After half an hour, at my next feed, the topography around the turbine had changed… I was confused but knew I needed to keep ploughing on. The water had gone from friendly choppy to washing machine, never knowing when to breathe, missing the water half the time. All work on stabilising. Little did I know that at that point, I had been swept down the coast at 10knots- 10mph- so I was around Ohau point and was looking at another wind farm.

Then the current really hit.

Battling on, I felt like I had gone from a duck pond into the rapids. I felt my left arm caught a couple of times, elbow snapping into hyper extension- a sure sign that there was a huge amount of force coming from the left. It was like swimming across a river in spate.

I noticed the boat come alongside Ella in the kayak- who was to be there for only an hour of slack water then Martin was getting back in for the landing. I chanced a glance up. The turbine towers looked thinner, less distinct. The boat barely rested besides Ella before moving forwards again… so I thought. But no, that was the last straw. The boat had pulled alongside and idled to stay still, watching how fast I was going backwards! And it was fast.

After barely 8hrs, the swim was ended. It was a confusing moment as I felt so strong and had so much swimming in me, but the tide that never came, came with a vengeance and no intention of slowing. Instead of slacking off, it merely threw even more force at me. I was spiralling away from the coast, losing a mile in 15mins. I had been swept 10miles around the coast in an hour. There was no let up. My mind was in a flurry. I was scrabbling to figure out how to get round this, but it didn’t take me long to realise this swim was futile. Just trying to stay in ear shot of the boat was hard…….

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So I thought. Fast. Options… how do I feel about not landing it? It’s not failure if you have done everything and external circumstances make the goal impossible. So, 1. I rest up and attempt a swim in 10days, knowing that I will have less stamina in the tank, but will have less tide to contend with…. in theory.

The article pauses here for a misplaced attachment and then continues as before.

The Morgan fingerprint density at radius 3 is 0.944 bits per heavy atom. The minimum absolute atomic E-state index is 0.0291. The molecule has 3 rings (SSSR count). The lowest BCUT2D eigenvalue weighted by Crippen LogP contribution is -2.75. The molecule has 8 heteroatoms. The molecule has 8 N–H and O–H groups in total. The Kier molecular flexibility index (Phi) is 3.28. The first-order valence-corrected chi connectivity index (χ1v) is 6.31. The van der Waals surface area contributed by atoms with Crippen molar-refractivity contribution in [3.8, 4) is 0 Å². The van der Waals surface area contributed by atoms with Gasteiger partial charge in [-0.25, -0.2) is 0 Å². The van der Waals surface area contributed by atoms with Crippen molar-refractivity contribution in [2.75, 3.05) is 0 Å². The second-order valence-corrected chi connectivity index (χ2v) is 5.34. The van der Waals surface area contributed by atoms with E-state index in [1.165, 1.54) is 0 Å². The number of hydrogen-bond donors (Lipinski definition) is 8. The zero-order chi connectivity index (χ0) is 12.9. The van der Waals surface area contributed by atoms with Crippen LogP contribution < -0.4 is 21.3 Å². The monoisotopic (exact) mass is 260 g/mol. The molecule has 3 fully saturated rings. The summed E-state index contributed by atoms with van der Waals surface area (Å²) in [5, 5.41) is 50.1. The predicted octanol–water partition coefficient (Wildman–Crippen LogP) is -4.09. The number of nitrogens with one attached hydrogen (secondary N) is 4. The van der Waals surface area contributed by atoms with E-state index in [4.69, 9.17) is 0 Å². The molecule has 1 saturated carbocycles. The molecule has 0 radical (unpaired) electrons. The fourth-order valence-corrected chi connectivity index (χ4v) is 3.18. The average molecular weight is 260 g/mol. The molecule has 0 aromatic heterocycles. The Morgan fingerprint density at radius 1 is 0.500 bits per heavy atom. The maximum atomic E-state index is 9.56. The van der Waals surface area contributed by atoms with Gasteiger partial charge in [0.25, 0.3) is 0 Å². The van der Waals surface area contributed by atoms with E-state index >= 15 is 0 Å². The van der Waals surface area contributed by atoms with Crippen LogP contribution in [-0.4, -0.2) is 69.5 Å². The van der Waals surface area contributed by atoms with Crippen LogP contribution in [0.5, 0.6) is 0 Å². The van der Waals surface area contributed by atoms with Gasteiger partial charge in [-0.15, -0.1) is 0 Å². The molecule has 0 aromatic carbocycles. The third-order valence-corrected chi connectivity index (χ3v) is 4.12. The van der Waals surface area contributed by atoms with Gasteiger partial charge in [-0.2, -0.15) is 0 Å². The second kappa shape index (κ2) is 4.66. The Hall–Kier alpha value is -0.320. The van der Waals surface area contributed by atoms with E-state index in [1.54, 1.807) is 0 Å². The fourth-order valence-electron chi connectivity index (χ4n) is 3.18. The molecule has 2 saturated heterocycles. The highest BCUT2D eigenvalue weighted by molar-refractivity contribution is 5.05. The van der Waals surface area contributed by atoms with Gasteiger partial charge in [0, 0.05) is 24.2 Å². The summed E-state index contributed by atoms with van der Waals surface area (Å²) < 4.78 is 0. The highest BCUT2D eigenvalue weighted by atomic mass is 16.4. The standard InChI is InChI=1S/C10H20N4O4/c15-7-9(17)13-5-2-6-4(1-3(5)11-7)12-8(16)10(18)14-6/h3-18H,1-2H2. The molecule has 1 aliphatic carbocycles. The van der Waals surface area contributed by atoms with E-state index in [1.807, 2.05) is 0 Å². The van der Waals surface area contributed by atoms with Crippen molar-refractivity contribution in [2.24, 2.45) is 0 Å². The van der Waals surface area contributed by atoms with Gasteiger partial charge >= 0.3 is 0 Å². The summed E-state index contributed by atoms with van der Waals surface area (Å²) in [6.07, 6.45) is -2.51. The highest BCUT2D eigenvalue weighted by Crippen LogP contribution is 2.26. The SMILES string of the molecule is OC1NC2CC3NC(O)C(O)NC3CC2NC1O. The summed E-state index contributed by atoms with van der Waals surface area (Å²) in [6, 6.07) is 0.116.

2. Don’t swim the cook strait, see where my ego lands with attempting to swim all 7 channels in a year, rather than swimming all channels in a year. Is it my ego driving me forwards or is there a bigger reason that I am doing this in the first place?

3. Let myself recover and stay on in New Zealand. There are far worse places to hole up. My crew can’t stay, so I will have to throw myself onto the universe to find people willing and able…..March has neap tides in 3 and 5 weeks. Lose work in England, spend money in NZ, but stay til I complete it…..

It’s only Sunday. I swam on Friday. Too soon to call it, but option 2 is really not looking likely. Not because I won’t be beat- I do not see it as failure at all- as I don’t spend effort on the what ifs I wrote. Speculation, conjecture. Shoulda woulda coulda doesn’t cut it. I learned much. As did the rookie pilot. I need to rest, and what better way than hot pools today followed by a hostel with a hot tub?

I will let you know what I decide…..

Cook strait map. attempt 1.